Local Crowd Management Team ready and waiting
Published: Sunday, August 31, 2014 at 8:35 p.m.
Last Modified: Sunday, August 31, 2014 at 9:53 p.m.
Meet the team responsible for restoring order in Alachua County during its most critical moments, whether it be a riotous crowd or a devastating storm.
The score of Alachua County sheriff's deputies known as the Crowd Management Team has served as the foundation of a multi-agency response to thousands of University of Florida fans celebrating victories on West University Avenue. The sheriff's team also was deployed in 2012 to the former Dove World Outreach Center when pastor Terry Jones burned copies of the Quran in protest.
Don't be fooled by the name of the team. From tough standards in fitness and firearms accuracy to proficiency in handling a chain saw, the group is ready to lead the county from turbulent times to the inevitable calm that waits on the horizon.
“We've expanded our responsibilities over the last 15 to 17 years, although we still handle crowd control,” said Sgt. Eric Hester, a supervisor for the team. “You've got guys here who can handle a wide variety of issues that the county as a whole may face.”
The Crowd Management Team is the county's top response to acts of civil unrest and other large crowds that show signs of becoming unruly. All officers in Alachua County — from the University of Florida to Gainesville police departments — are trained to enforce rowdy droves of people, but the county is generally looked on as the base effort to regain control.
“The CMT, consisting of deputies with special skills, training and equipment, are trained to resolve these situations with a minimum of force, personal injury and/or property damage,” Alachua County Sheriff Sadie Darnell wrote in an email. “The CMT is also utilized in searching for missing/lost persons and during state of emergency situations.”
Long ago, local agencies resolved to provide a carefully calculated response to growing crowds where force is a last resort. A first line of officers will observe a crowd and then decide the most effective way to maintain control. The “gentle touch” tactic is vastly different from images of heavily armored police officers on military vehicles prowling the streets of Ferguson, Missouri, as protesters turned out in response to the Aug. 9 officer-involved shooting death of teenager Michael Brown.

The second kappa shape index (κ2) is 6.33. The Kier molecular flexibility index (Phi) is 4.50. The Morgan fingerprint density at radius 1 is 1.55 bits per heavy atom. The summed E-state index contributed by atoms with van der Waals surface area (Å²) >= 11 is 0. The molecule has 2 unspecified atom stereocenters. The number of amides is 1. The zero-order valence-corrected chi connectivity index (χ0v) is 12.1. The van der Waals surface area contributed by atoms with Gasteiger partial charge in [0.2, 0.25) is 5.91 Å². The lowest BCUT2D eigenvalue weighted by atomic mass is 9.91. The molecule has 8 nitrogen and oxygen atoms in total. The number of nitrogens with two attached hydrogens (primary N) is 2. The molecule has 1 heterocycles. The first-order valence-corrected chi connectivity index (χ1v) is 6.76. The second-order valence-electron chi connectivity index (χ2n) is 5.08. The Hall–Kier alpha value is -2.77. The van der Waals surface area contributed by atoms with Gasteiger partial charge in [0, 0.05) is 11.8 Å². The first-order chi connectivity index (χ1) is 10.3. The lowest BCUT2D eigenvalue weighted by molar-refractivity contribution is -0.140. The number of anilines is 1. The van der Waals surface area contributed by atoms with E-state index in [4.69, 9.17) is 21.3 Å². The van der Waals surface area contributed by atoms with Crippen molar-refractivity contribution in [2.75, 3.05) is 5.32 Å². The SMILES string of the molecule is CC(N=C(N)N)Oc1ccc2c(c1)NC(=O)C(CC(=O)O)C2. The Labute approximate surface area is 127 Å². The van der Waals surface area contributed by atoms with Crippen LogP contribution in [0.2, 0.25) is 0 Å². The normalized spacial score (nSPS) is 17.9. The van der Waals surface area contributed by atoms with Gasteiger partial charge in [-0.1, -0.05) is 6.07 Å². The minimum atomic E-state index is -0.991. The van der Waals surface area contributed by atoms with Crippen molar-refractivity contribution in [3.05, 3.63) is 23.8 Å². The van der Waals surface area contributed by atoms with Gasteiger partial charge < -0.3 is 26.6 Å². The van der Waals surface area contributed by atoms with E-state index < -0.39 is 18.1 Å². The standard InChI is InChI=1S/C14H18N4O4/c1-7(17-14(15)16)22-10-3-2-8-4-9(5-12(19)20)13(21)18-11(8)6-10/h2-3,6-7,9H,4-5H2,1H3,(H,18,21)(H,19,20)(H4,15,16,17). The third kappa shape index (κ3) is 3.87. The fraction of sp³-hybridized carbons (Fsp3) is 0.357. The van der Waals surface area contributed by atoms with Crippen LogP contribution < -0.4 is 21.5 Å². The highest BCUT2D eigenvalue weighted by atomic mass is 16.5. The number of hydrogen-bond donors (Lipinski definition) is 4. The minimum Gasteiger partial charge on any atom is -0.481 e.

The results of a national survey released last week by the Pew Research Center showed that of 1,000 adults, 65 percent of African-Americans felt police went too far in responding to the shooting's aftermath. Whites were divided, with 33 percent saying law enforcement went too far while another 32 percent felt the response was about right. Another 35 percent of whites in the survey offered no response.
The Crowd Management Team responds to unruly gatherings in waves. A first line of deputies marches forward with shields, and another behind them will arrest the top few aggressors normally encouraging the most rebellious behavior. Other groups will follow in all-terrain vehicles or work to deploy less-than-lethal munitions such as rubber or beanbag bullets, tear gas or smoke under the direction of command staff on scene.
No ammunitions are fired without careful consideration, Hester said.
“Just about anything we fire is called out so everyone knows what's out there,” Hester said.
Like other North Central Florida law enforcement, Alachua County deputies first work to make contact with groups planning demonstrations. Previous UF national championship celebrations and the Dove Outreach Center were good examples.
“We pretty much knew what to expect,” Hester said. “And that's generally the way we like it.”
The team meets monthly to train on a long list of tasks it might be called upon to complete. For instance, the group spent Tuesday morning testing an array of chain saws that could come in handy if the county is faced with a storm during this year's hurricane season.
“We actually had someone from (Gainesville Regional Utilities) come out to train them on how to clear branches,” Hester said. “This is important if we need to clear a road, or even clear a deputy's driveway so he can get to work after a storm.”
The demands of the Crowd Management Team are tougher than those for a regular deputy. Each member is trained to withstand miles of marches wearing protective gear that weighs 25 pounds. Also, each teammate must be able to fire a gun with 90 percent accuracy, which is 10 percent higher than a regular deputy.
“I want these guys to be trained to handle it all,” Hester said.
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